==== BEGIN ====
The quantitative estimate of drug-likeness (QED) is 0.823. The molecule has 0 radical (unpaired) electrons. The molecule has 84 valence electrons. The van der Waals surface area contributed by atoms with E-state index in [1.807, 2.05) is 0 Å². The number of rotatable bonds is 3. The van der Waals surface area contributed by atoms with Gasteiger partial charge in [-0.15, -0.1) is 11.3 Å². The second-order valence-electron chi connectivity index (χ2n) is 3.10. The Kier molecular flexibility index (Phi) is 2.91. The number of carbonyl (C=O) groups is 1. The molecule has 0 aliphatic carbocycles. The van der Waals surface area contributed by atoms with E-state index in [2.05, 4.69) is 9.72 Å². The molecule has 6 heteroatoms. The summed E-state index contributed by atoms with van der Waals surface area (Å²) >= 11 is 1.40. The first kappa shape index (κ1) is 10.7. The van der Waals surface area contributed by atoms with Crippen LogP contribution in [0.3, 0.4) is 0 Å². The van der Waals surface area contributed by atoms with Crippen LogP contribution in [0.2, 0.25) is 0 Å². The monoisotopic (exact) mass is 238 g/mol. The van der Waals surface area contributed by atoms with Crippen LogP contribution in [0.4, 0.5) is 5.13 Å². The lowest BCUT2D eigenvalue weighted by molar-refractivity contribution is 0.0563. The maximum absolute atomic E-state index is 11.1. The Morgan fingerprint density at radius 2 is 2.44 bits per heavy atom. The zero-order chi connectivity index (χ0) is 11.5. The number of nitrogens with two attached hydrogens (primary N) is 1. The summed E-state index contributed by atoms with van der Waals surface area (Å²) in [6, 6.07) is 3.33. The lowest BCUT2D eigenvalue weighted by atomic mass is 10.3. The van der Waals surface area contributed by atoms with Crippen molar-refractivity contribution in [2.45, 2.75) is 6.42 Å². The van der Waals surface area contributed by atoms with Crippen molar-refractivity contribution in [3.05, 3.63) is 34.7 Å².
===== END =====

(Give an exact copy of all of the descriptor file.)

The quantitative estimate of drug-likeness (QED) is 0.823. The molecule has 0 radical (unpaired) electrons. The molecule has 84 valence electrons. The van der Waals surface area contributed by atoms with E-state index in [1.807, 2.05) is 0 Å². The number of rotatable bonds is 3. The van der Waals surface area contributed by atoms with Gasteiger partial charge in [-0.15, -0.1) is 11.3 Å². The second-order valence-electron chi connectivity index (χ2n) is 3.10. The Kier molecular flexibility index (Phi) is 2.91. The number of carbonyl (C=O) groups is 1. The molecule has 0 aliphatic carbocycles. The van der Waals surface area contributed by atoms with E-state index in [2.05, 4.69) is 9.72 Å². The molecule has 6 heteroatoms. The summed E-state index contributed by atoms with van der Waals surface area (Å²) >= 11 is 1.40. The first kappa shape index (κ1) is 10.7. The van der Waals surface area contributed by atoms with Crippen LogP contribution in [0.3, 0.4) is 0 Å². The van der Waals surface area contributed by atoms with Crippen LogP contribution in [0.2, 0.25) is 0 Å². The monoisotopic (exact) mass is 238 g/mol. The van der Waals surface area contributed by atoms with Crippen LogP contribution in [0.4, 0.5) is 5.13 Å². The lowest BCUT2D eigenvalue weighted by molar-refractivity contribution is 0.0563. The maximum absolute atomic E-state index is 11.1. The Morgan fingerprint density at radius 2 is 2.44 bits per heavy atom. The zero-order chi connectivity index (χ0) is 11.5. The number of nitrogens with two attached hydrogens (primary N) is 1. The summed E-state index contributed by atoms with van der Waals surface area (Å²) in [6, 6.07) is 3.33. The lowest BCUT2D eigenvalue weighted by atomic mass is 10.3. The van der Waals surface area contributed by atoms with Crippen molar-refractivity contribution in [2.45, 2.75) is 6.42 Å². The van der Waals surface area contributed by atoms with Crippen molar-refractivity contribution in [3.05, 3.63) is 34.7 Å².